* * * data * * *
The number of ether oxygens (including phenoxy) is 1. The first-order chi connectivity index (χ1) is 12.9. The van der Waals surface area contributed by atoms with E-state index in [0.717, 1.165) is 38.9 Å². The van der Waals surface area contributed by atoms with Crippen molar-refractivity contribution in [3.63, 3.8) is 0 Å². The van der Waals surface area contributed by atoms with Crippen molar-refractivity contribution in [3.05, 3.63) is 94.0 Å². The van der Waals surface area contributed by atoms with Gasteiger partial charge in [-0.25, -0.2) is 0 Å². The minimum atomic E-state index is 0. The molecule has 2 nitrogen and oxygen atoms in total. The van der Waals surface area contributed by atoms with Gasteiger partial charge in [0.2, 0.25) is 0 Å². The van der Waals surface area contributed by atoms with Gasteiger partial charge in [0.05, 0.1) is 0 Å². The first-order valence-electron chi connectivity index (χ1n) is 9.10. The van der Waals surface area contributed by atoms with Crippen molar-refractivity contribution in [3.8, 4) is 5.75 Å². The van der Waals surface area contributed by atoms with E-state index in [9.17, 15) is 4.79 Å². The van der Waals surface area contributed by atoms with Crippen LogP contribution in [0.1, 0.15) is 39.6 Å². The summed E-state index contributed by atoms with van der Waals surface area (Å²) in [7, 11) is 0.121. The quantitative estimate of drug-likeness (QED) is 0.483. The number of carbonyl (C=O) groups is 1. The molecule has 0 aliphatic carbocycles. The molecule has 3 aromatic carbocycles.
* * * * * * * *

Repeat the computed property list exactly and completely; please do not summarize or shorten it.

The number of ether oxygens (including phenoxy) is 1. The first-order chi connectivity index (χ1) is 12.9. The van der Waals surface area contributed by atoms with E-state index in [0.717, 1.165) is 38.9 Å². The van der Waals surface area contributed by atoms with Crippen molar-refractivity contribution in [3.63, 3.8) is 0 Å². The van der Waals surface area contributed by atoms with Crippen molar-refractivity contribution in [3.05, 3.63) is 94.0 Å². The van der Waals surface area contributed by atoms with Gasteiger partial charge in [-0.25, -0.2) is 0 Å². The minimum atomic E-state index is 0. The molecule has 2 nitrogen and oxygen atoms in total. The van der Waals surface area contributed by atoms with Gasteiger partial charge in [0.2, 0.25) is 0 Å². The van der Waals surface area contributed by atoms with Gasteiger partial charge in [0.05, 0.1) is 0 Å². The first-order valence-electron chi connectivity index (χ1n) is 9.10. The van der Waals surface area contributed by atoms with Crippen molar-refractivity contribution in [3.8, 4) is 5.75 Å². The van der Waals surface area contributed by atoms with E-state index in [9.17, 15) is 4.79 Å². The van der Waals surface area contributed by atoms with Crippen LogP contribution in [0.1, 0.15) is 39.6 Å². The summed E-state index contributed by atoms with van der Waals surface area (Å²) in [7, 11) is 0.121. The quantitative estimate of drug-likeness (QED) is 0.483. The number of carbonyl (C=O) groups is 1. The molecule has 0 aliphatic carbocycles. The molecule has 3 aromatic carbocycles.